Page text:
Christmas goose is starting to cook

Times Staff Writer

It turns out that Mother Goose has been hard at work.

Once upon a time, goose dinner was a holiday favorite, trimmings and all. “Christmas is coming, the goose is getting fat, please put a penny in the old man’s hat,” goes the old nursery rhyme.

Perhaps the most famous roasted goose was served by the Cratchit family in Charles Dickens’ “A Christmas Carol,” complete with applesauce and mashed potatoes.

But goose, a greasy, gamy bird, never quite caught on in America -- until recently.


Pushing its way back onto holiday menus, the goose is finding some room at the table along with ever-popular turkey, ham and prime rib. Now, in Southern California and across the nation, grocers and restaurateurs are seeing goose as a way to fatten their holiday profits.

Tuxedo-clad waiters at the Ritz Restaurant and Garden at Fashion Island in Newport Beach expect to serve 4,000 to 5,000 goose dinners and lunches during the holiday period.

“It is very popular. People start asking about it in October,” said Beccy Rogers, general manager of the 30-year-old Newport Beach institution, where a goose dinner in one of the Ritz’s black leather booths will set you back $35. “By early November we take duck off the menu and put goose on.”

Whole Foods and rival upscale grocery chain Bristol Farms will sell more than 4,000 geese at their Southern California stores this holiday season. Bristol Farms also offers precooked goose dinners, complete with sun-dried cherry stuffing and other side dishes.

Even Ralphs has it. And shoppers can find fully roasted goose for sale online.

It’s no surprise to farmers. About 240,000 geese are headed to market this year, up 65% from 2000.

The typical Bristol Farms store sells 100 to 120 geese during the holiday season. That’s up from 80 to 90 over the last two to three years, said Paul Davis, Bristol Farms’ director of meat.

But still these goose merchants know it’s not for everyone.

“It’s strong, greasy, all dark meat. I would say it is an acquired taste,” Davis said.

“The flavor profile does not appeal to a lot of people,” said Michael Hacaga, a meat coordinator for Whole Foods Markets Inc.

Whether it is a grocery store or a restaurant, the poultry industry figures that close to 90% of the birds are sold from the period that starts with Thanksgiving and ends with New Year’s Day.

Goose sales have become a small and steady business that caters to the culinarily adventurous and to natives of goose-eating European nations, Hacaga said.

“Goose has been a Christmas tradition in our family for generations,” Susan Pinsky said. The Pasadena resident learned to cook the bird from her Prague, Czech Republic-born grandmother.

“I tried cooking it myself once, but my father complained that it was dry. He was right,” Pinsky said.

Now she purchases roasted goose from Bristol Farms for Christmas, and often Thanksgiving. But she still serves it with a blueberry sauce made from a family recipe.

Eating goose isn’t cheap.

Pinsky figures she will spend about $200 this Christmas to feed goose to a gathering of 20 family members.

Bristol Farms’ precooked goose is $11.99 a pound, and it also sells frozen uncooked birds for $4.69 a pound. A fresh goose -- typically 8 to 12 pounds -- sells for $6.59 a pound at Whole Foods Markets.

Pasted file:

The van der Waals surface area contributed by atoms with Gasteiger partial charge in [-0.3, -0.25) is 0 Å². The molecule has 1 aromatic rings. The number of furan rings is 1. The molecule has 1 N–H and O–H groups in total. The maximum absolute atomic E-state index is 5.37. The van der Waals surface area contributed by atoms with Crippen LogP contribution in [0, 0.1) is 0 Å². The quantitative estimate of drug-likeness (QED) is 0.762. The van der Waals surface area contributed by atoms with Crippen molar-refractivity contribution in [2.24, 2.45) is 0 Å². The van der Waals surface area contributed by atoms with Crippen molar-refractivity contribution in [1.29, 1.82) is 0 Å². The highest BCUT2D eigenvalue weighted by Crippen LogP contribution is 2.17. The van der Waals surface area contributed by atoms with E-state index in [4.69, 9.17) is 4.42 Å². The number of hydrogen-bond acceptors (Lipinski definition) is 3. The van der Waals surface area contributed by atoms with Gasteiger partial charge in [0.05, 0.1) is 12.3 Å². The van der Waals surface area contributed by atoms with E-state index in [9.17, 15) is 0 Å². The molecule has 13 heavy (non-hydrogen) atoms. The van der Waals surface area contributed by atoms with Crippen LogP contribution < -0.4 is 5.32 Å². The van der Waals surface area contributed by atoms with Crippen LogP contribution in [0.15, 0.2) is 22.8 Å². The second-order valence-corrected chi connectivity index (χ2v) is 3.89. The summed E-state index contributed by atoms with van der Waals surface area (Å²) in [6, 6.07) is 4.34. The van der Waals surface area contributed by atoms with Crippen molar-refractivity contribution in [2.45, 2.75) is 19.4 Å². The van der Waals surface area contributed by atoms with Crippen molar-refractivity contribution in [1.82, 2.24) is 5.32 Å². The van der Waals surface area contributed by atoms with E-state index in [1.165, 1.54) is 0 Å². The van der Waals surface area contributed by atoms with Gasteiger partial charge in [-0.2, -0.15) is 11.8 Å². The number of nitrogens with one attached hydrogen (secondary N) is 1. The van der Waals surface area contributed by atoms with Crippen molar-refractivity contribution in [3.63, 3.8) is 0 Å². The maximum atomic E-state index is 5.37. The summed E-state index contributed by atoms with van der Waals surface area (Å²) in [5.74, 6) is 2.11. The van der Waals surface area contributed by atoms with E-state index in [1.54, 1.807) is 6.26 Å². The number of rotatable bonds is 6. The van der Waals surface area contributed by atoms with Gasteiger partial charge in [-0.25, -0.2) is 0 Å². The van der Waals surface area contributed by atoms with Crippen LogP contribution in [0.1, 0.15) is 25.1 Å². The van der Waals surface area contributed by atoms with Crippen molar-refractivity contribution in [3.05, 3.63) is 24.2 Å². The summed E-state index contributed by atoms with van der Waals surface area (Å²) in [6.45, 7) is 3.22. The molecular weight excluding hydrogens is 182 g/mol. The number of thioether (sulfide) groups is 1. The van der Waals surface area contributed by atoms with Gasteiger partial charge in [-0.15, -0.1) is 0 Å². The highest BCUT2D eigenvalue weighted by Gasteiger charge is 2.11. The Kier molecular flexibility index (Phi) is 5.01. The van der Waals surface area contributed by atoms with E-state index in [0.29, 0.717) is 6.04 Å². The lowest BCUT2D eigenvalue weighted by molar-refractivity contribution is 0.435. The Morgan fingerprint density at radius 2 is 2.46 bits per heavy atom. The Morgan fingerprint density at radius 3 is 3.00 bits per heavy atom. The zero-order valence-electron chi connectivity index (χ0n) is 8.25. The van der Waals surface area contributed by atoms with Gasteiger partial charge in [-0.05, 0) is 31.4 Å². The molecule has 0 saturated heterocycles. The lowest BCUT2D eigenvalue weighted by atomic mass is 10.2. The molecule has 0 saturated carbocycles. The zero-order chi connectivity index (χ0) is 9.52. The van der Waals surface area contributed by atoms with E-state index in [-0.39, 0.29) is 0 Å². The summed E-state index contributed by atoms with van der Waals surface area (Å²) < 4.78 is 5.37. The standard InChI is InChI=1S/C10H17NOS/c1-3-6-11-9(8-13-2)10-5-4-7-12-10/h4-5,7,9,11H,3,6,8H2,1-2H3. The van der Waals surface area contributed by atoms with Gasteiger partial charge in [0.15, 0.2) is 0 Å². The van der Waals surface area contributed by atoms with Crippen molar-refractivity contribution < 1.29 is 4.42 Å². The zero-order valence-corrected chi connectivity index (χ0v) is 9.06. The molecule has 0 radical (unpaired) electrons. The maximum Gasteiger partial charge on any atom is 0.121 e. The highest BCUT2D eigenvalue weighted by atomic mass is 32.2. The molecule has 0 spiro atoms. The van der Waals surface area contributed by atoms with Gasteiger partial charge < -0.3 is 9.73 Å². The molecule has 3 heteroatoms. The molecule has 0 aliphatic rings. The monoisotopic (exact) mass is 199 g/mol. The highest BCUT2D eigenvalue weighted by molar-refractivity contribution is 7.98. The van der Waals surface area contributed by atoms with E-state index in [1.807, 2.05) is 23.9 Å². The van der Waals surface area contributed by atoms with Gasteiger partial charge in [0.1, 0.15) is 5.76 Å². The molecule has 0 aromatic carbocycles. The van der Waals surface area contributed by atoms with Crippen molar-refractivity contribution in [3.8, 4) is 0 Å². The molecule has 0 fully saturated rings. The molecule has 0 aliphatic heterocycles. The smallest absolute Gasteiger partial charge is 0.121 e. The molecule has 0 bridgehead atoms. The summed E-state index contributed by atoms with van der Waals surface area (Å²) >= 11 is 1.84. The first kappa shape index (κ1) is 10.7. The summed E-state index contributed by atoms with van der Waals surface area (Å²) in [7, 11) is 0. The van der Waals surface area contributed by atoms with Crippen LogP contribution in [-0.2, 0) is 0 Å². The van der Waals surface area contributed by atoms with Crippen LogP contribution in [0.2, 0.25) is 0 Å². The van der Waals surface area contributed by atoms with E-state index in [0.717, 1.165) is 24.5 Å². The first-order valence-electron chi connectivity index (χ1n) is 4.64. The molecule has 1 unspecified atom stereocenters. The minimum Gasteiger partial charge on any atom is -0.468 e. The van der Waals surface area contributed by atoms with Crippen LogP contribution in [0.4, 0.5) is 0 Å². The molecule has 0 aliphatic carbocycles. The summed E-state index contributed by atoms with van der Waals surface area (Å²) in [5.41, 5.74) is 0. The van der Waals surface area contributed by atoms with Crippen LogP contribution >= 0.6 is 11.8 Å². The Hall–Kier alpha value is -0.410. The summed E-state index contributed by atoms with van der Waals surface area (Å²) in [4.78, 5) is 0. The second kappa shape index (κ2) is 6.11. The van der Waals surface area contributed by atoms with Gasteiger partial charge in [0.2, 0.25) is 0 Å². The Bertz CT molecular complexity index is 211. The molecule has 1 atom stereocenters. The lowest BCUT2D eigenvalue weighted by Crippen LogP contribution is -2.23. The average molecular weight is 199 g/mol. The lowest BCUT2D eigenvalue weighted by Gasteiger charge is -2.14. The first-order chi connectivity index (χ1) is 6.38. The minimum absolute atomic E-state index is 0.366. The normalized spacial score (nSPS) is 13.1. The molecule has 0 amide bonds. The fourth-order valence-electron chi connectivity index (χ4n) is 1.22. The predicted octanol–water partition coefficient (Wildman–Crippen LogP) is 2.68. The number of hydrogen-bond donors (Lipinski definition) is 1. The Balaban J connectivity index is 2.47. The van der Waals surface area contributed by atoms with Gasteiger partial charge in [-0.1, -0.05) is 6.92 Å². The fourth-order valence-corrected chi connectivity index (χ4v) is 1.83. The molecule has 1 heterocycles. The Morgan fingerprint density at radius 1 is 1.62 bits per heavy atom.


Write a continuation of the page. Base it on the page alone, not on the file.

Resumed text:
“Goose is pricier and always will be. They are harder to grow and more expensive to feed than other poultry,” said Jim Schiltz of Schiltz Goose Farm Inc. in Sisseton, S.D.

Whereas it takes about 2 1/2 pounds of feed to grow a pound of turkey, geese require more than 7 pounds, said Schiltz, whose company processes about 200,000 geese a year and is America’s largest producer.

Turkey is still the No. 1 holiday bird -- Americans consume about 1,000 times more turkeys than geese.

Despite the goose-centric literary and cultural traditions of Britain and Europe, America developed into a nation of turkey eaters. The Pilgrims ate turkey at Thanksgiving for good reason. Turkeys are native to North America. Colonists found them plentiful, easy to catch and good to eat.

The daunting nature of cooking goose also is a major factor holding back the fowl’s popularity.

“My mother complained about how difficult it was to cook,” Pinsky said. It makes a mess in the kitchen. Goose sheds 2 to 3 pounds of grease as it cooks. It requires a deep rack and a deeper pan. The fat splatters and smokes.

“Cooking a goose is a big event,” Schiltz said. “It takes a long time and people are afraid of it.”

That was true even in Dickens’ time. In “A Christmas Carol,” the Cratchit children become excited when they smell the family’s goose cooking at the nearby bakery. Poorer families in Victorian England lacked ovens large enough to cook the bird, so they would pay for oven space at the local bakeries.

“People don’t have as much cooking knowledge or time as they have in previous generations,” said Duane Wulf, a professor of meat science at South Dakota State University

That’s one reason cooked goose holiday dinners sell well at Bristol Farms: Shoppers get the traditional holiday meal but none of the mess.

Schiltz also sells a cooked goose. It is a frozen, roasted bird available online or by phone. Selling for $33 to $40, depending on the size, the goose takes 90 minutes to reheat. The company also sells sliced smoked goose breast.

Pinsky said good goose is worth the price.

“It’s not unlike duck but with a fuller taste and a little tougher texture,” she said. “And you don’t eat as much goose as you do turkey because it is so rich. There really is nothing like it.”